Symptoms of Toenail Fungus
In addition to the yellowing nail, symptoms may include nail thickening; brittle, crumbly or ragged edges; shape distortion; and surface dullness. If the infection causes a condition called onycholysis, the nail may separate from the nail bed, causing toe pain and a foul odor.
Causes of Toenail Fungus
Yeasts, molds or microscopic organisms called dermatophytes cause nail fungal infections. They frequent warm, moist areas like swimming pool decks and can invade through tiny cuts or cracks in the skin.
Fungi don't need sunlight to survive, which makes the darkness of your warm, moist socks and shoes a perfect breeding ground for fungi. Your toes don't get as much blood flow as your fingers, so infections thrive before the body's immune system can detect a threat.
Who Gets Toenail Fungus?
Yellow toenails and toenail fungus can affect many types of people. Those who are often at a higher risk for developing a toenail fungus include older individuals who have slower-growing nails and decreased blood flow; men with a family history of nail fungus; athletes or anyone prone to athlete's foot; and people with diabetes. (IMPORTANT NOTE: If you have diabetes and think you may have toenail fungus, contact your doctor immediately.)
People who have sweaty feet, work in a humid environment, wear non-breathable socks and/or shoes, walk barefoot in wet communal areas like locker rooms or who live with someone with a foot fungus also have a higher risk of developing a toenail fungus.
Treating Toenail Fungus
If you notice that you have a yellow toenail fungus developing, treat the condition as soon as possible. Toenail fungus becomes more difficult to treat as it moves toward the cuticle. We recommend seeing a doctor for a diagnosis and treatment plan.
See a doctor immediately if you are diabetic and think you may have a toenail fungal infection, if you have a condition that causes poor blood flow to your feet and you can't trim your nails or if over-the-counter products and lifestyle changes haven't helped.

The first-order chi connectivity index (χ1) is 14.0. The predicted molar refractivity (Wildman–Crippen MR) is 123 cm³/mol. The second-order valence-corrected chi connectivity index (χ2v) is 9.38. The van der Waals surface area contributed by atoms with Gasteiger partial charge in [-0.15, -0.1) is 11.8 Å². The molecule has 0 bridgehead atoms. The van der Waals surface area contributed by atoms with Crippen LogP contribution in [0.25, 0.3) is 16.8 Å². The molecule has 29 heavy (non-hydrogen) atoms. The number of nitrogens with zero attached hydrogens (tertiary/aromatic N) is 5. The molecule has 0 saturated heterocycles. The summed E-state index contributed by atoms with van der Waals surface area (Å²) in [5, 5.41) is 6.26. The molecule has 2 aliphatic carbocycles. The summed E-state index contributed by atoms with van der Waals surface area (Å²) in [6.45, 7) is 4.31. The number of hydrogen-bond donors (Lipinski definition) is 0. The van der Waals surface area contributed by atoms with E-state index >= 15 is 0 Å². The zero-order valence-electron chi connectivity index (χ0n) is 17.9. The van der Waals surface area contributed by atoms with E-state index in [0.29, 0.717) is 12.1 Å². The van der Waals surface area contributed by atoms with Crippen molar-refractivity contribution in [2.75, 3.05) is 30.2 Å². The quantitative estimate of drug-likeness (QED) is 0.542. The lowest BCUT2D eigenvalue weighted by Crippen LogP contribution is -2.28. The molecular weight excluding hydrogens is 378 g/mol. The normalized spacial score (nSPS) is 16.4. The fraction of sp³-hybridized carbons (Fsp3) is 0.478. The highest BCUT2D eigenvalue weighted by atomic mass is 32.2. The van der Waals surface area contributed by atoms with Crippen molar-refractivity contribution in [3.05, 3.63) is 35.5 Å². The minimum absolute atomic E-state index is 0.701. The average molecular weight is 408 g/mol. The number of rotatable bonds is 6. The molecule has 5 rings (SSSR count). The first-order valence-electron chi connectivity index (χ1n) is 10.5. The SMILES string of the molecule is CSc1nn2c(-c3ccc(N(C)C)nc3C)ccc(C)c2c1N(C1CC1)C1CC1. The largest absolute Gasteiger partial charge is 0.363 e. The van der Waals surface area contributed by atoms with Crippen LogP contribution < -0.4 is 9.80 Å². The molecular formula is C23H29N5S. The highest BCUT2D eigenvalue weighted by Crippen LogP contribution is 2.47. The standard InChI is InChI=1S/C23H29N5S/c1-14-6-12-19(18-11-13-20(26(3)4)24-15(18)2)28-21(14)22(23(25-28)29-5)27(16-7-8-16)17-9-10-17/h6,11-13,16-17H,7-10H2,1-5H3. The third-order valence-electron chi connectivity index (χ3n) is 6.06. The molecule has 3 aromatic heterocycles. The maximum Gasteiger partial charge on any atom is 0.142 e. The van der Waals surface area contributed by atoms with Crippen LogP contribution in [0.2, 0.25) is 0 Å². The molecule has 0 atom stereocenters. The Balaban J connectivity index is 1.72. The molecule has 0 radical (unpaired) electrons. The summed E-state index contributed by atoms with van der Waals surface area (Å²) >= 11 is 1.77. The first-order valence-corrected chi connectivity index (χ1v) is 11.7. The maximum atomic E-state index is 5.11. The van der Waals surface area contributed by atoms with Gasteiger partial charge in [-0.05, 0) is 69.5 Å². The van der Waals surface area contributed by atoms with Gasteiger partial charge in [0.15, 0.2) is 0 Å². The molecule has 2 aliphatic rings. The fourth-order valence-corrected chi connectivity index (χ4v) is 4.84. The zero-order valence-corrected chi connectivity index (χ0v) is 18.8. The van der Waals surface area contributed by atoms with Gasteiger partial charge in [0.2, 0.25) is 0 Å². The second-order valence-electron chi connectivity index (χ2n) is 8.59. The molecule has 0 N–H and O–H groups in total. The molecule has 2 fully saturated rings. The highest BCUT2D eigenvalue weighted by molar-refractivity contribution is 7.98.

To treat a fungal infection, wash your feet every day with an antifungal foot wash. If you frequent an area with high risk factors for fungal infection, you can use this same type of foot wash as a preventative effort.
Don't use a commercial nail polish if you have an infection. Traditional polishes make a watertight seal that can trap the fungus in and keep medication out. Instead, use specialty nail polish, such as a nail fungus nail polish from Healthy Feet Store.
Preventing Toenail Fungus and Yellow Toenails
To prevent the condition, trim your toenails straight across, and don't let the nail extend beyond the tip of the toe.
Never go barefoot when showering in a public facility such as a gym or spa. Always wear shower shoes or spa slippers. Whether in public or in your home, dry your feet thoroughly after a shower or bath.
Have sweaty feet? Keep the inside of your shoes dry with antibacterial foot powder or by wearing moisture-wicking socks. This will also reduce the risk of developing a toenail fungus.
Healthy Feet Store Antifungal Toenail Treatment Recommendations
At Healthy Feet Store, we offer a variety of doctor-recommended treatments for yellow toenail fungus. This includes easy-to-use products like tea tree oil wash and antifungal nail care gels and creams. For the home pedicure enthusiast, we also offer antifungal nail polish. Consult your doctor about all preventative and restorative therapies to ensure that your yellow toenail fungus does not return.